In BriefEthereum co-founder Vitalik Buterin reckons that nine out of ten token startups are doomed to failure. While widespread experimentation with tokens is a good thing, the current reliance on ICOs could prove problematic going forward.
Initial Coin Offering
Vitalik Buterin knows a thing or two about how to launch a cryptocurrency. At 23, the co-founder of Ethereum is widely considered to be an expert in the field, having written about the subject extensively before diving in and developing his own platform. However, Buterin is realistic about the prospects of the vast majority of initial coin offerings. Speaking at the ETHWaterloo hackathon earlier this month, he stated it should be an established fact in the cryptocurrency industry that most token startups will fail. Buterin estimates at least 90 percent are doomed.
“There are some good ideas, there are a lot of very bad ideas, and there’s a lot of very, very bad ideas,” said Buterin, speaking as part of a panel on decentralized technology. “And quite a few scams as well.”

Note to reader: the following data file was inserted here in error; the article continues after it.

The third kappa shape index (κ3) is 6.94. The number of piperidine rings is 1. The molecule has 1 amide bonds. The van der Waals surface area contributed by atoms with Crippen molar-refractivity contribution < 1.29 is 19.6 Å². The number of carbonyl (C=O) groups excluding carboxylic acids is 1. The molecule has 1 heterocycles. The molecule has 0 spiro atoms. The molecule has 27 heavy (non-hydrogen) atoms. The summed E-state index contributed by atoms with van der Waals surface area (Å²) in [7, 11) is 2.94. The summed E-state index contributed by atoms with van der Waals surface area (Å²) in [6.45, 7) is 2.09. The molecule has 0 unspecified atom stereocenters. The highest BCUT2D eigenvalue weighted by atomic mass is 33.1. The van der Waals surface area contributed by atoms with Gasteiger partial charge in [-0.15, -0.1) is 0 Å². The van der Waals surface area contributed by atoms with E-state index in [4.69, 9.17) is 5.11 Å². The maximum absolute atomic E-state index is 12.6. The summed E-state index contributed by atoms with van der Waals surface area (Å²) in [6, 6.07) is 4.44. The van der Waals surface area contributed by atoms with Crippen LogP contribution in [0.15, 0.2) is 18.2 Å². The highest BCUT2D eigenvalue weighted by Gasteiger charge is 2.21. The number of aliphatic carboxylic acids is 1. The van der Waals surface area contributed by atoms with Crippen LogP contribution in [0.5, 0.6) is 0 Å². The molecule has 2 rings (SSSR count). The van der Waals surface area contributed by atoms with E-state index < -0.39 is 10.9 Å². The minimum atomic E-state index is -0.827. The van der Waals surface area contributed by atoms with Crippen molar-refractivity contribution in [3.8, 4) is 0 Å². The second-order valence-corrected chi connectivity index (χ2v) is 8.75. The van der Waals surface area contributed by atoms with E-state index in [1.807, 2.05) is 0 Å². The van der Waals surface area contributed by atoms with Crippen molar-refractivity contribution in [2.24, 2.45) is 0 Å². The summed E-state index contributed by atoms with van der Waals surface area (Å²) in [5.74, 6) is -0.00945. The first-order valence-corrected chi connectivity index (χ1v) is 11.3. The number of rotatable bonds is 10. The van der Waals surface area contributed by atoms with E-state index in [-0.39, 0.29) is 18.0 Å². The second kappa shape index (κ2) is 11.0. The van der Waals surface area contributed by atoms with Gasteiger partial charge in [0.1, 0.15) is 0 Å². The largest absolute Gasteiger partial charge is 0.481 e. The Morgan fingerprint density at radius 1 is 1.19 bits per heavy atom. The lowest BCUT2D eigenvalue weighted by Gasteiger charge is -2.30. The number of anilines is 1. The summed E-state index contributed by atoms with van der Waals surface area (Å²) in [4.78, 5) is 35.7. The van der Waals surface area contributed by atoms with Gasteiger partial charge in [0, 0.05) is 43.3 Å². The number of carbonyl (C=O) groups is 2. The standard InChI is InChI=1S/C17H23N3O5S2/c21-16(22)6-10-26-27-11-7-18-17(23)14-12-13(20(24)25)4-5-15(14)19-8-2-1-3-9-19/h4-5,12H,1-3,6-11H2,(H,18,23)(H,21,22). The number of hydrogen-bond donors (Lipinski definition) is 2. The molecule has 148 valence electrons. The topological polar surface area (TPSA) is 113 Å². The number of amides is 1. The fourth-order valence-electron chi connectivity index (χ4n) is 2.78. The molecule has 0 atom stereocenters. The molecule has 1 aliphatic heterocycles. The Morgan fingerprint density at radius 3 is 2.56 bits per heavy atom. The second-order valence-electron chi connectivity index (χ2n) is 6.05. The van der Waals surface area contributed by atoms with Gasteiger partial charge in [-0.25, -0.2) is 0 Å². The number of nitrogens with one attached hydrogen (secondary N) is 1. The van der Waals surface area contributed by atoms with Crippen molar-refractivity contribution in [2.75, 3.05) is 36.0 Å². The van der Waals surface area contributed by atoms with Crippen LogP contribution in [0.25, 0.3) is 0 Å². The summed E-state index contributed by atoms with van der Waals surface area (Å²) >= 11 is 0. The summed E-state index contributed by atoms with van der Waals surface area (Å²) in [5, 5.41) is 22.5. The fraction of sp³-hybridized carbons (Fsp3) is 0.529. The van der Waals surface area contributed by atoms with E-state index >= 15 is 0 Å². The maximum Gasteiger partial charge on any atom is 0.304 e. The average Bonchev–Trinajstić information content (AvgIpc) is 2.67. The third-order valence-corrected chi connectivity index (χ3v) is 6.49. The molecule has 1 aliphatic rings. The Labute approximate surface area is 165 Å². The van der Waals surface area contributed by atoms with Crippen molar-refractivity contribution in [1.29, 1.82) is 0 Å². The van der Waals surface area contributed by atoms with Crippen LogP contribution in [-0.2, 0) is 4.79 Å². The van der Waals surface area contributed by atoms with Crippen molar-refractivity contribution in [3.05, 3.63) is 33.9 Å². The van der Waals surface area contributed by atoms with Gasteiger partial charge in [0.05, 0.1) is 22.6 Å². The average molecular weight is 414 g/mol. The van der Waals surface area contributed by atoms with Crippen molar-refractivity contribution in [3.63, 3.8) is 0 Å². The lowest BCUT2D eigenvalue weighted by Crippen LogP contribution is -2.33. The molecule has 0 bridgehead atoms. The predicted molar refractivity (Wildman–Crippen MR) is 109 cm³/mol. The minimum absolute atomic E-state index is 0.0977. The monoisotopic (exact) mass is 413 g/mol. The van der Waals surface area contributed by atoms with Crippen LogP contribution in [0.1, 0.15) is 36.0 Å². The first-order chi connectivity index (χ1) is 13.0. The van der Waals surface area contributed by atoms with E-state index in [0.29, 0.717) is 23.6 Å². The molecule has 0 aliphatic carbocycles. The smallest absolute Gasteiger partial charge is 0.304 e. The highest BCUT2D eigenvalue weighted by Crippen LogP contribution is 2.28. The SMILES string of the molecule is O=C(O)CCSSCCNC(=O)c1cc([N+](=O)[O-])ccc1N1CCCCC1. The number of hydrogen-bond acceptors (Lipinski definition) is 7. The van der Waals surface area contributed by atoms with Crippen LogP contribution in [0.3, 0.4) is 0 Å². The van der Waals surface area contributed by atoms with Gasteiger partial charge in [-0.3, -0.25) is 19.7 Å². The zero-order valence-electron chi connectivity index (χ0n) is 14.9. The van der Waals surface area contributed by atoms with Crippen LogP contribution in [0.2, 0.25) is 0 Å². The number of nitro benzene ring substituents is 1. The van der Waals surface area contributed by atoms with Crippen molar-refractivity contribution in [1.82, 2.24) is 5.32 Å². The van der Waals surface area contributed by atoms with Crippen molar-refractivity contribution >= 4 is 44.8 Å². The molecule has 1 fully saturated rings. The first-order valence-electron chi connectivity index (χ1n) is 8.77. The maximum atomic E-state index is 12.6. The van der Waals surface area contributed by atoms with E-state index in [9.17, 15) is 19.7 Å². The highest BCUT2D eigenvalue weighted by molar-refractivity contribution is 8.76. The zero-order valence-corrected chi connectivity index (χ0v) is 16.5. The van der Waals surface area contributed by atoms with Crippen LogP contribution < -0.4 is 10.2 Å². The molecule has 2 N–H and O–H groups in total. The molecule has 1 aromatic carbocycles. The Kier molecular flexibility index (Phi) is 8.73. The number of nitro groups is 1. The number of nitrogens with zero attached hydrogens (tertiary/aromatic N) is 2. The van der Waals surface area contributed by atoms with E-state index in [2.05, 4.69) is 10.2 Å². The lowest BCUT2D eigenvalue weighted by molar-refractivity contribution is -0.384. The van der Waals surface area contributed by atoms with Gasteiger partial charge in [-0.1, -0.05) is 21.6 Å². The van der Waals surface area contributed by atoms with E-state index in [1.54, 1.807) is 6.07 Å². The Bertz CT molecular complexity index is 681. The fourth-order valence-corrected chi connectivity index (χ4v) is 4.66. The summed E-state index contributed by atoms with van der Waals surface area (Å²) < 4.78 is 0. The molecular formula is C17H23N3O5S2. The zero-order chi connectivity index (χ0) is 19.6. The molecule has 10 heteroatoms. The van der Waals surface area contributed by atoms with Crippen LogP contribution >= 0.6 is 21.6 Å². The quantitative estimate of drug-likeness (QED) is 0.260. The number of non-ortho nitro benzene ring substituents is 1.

This isn’t necessarily such a bad thing. Buterin explained that while the current first wave of tokens will soon give way to an improved second generation, those tokens that emerge in 2018 and 2019 will be better, simply due to experimentation that is going on right now. Still, the thrust of Buterin’s remarks was that the plenitude of ICOs could pose a problem for the continued health of cryptocurrency as a whole.
Of course, his comments about token startups don’t refer to a situation unique to that market. His estimate of a 90 percent rate of failure is based on the fact that 90 percent of startups, across the board, never see success.
ICOs can rack up some serious funding, often for a technology that’s completely unproven. In July 2017, the Tezos blockchain set a new record by amassing $232 million over the course of its ICO. Buterin has previously made some very public criticisms of that project, too.
China recently issued a ban on ICOs that sent ripples through the entire cryptocurrency market, as investors worried that similar legislation might be put into place elsewhere. It’s since been said that these measures are temporary. Yet this serves to demonstrate that governments could well step in to regulate the practice sooner rather than later.
At the end of the day, ICOs–like many facets of cryptocurrency–just aren’t the guaranteed win that some might make them out to be. Whether you’re investing in Bitcoin or buying up tokens for a brand new coin, there’s always a chance that you might end up taking a loss. The key is making sure not to get caught up in the hype.
Disclosure: Several members of the Futurism team, including the editors of this piece, are personal investors in a number of cryptocurrency markets. Their personal investment perspectives have no impact on editorial content.